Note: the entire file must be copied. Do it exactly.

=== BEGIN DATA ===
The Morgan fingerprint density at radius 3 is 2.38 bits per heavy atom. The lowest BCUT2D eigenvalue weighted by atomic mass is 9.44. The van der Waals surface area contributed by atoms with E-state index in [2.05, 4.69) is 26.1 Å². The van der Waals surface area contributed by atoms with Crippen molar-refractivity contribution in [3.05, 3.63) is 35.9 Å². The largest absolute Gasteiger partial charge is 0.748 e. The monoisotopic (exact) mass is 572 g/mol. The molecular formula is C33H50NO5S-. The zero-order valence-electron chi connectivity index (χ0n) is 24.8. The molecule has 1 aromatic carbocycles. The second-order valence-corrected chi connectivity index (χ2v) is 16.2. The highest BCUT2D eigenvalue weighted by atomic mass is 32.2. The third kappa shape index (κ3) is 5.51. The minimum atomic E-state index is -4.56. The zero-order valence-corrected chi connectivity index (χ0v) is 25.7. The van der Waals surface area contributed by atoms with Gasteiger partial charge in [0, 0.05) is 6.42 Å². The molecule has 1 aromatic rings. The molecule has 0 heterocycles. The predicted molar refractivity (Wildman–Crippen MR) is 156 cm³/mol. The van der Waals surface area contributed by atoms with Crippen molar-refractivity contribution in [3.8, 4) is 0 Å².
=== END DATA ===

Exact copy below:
The Morgan fingerprint density at radius 3 is 2.38 bits per heavy atom. The lowest BCUT2D eigenvalue weighted by atomic mass is 9.44. The van der Waals surface area contributed by atoms with E-state index in [2.05, 4.69) is 26.1 Å². The van der Waals surface area contributed by atoms with Crippen molar-refractivity contribution in [3.05, 3.63) is 35.9 Å². The largest absolute Gasteiger partial charge is 0.748 e. The monoisotopic (exact) mass is 572 g/mol. The molecular formula is C33H50NO5S-. The zero-order valence-electron chi connectivity index (χ0n) is 24.8. The molecule has 1 aromatic carbocycles. The second-order valence-corrected chi connectivity index (χ2v) is 16.2. The highest BCUT2D eigenvalue weighted by atomic mass is 32.2. The third kappa shape index (κ3) is 5.51. The minimum atomic E-state index is -4.56. The zero-order valence-corrected chi connectivity index (χ0v) is 25.7. The van der Waals surface area contributed by atoms with Gasteiger partial charge in [0, 0.05) is 6.42 Å². The molecule has 1 aromatic rings. The molecule has 0 heterocycles. The predicted molar refractivity (Wildman–Crippen MR) is 156 cm³/mol. The van der Waals surface area contributed by atoms with Crippen molar-refractivity contribution in [3.8, 4) is 0 Å².